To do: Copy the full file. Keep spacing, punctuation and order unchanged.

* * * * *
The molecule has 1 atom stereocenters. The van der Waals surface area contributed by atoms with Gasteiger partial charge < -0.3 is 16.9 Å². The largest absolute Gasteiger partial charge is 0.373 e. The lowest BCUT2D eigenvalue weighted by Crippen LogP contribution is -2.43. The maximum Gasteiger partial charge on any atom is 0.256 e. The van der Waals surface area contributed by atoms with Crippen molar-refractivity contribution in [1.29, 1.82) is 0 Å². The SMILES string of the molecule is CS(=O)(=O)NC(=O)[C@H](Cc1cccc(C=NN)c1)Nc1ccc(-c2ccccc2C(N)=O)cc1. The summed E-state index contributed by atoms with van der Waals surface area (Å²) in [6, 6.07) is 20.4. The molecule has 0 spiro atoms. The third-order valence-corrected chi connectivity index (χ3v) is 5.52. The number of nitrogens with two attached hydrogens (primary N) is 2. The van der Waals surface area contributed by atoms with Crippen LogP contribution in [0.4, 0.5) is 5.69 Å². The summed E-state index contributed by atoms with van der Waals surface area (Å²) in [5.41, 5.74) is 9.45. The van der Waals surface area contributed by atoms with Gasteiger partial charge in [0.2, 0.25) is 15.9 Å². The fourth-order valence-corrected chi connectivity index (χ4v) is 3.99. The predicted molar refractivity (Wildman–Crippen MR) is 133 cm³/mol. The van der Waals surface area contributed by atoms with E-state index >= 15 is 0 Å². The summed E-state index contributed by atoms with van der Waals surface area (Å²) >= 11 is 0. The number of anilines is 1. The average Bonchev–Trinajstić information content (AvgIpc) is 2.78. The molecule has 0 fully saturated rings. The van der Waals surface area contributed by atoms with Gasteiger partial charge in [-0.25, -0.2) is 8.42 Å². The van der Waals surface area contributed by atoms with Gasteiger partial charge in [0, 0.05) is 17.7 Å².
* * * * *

The molecule has 1 atom stereocenters. The van der Waals surface area contributed by atoms with Gasteiger partial charge < -0.3 is 16.9 Å². The largest absolute Gasteiger partial charge is 0.373 e. The lowest BCUT2D eigenvalue weighted by Crippen LogP contribution is -2.43. The maximum Gasteiger partial charge on any atom is 0.256 e. The van der Waals surface area contributed by atoms with Crippen molar-refractivity contribution in [1.29, 1.82) is 0 Å². The SMILES string of the molecule is CS(=O)(=O)NC(=O)[C@H](Cc1cccc(C=NN)c1)Nc1ccc(-c2ccccc2C(N)=O)cc1. The summed E-state index contributed by atoms with van der Waals surface area (Å²) in [6, 6.07) is 20.4. The molecule has 0 spiro atoms. The third-order valence-corrected chi connectivity index (χ3v) is 5.52. The number of nitrogens with two attached hydrogens (primary N) is 2. The van der Waals surface area contributed by atoms with Crippen LogP contribution in [0.4, 0.5) is 5.69 Å². The summed E-state index contributed by atoms with van der Waals surface area (Å²) in [5.41, 5.74) is 9.45. The van der Waals surface area contributed by atoms with Gasteiger partial charge in [0.2, 0.25) is 15.9 Å². The fourth-order valence-corrected chi connectivity index (χ4v) is 3.99. The predicted molar refractivity (Wildman–Crippen MR) is 133 cm³/mol. The van der Waals surface area contributed by atoms with E-state index >= 15 is 0 Å². The summed E-state index contributed by atoms with van der Waals surface area (Å²) >= 11 is 0. The number of anilines is 1. The average Bonchev–Trinajstić information content (AvgIpc) is 2.78. The molecule has 0 fully saturated rings. The van der Waals surface area contributed by atoms with Gasteiger partial charge in [-0.25, -0.2) is 8.42 Å². The van der Waals surface area contributed by atoms with Gasteiger partial charge in [0, 0.05) is 17.7 Å².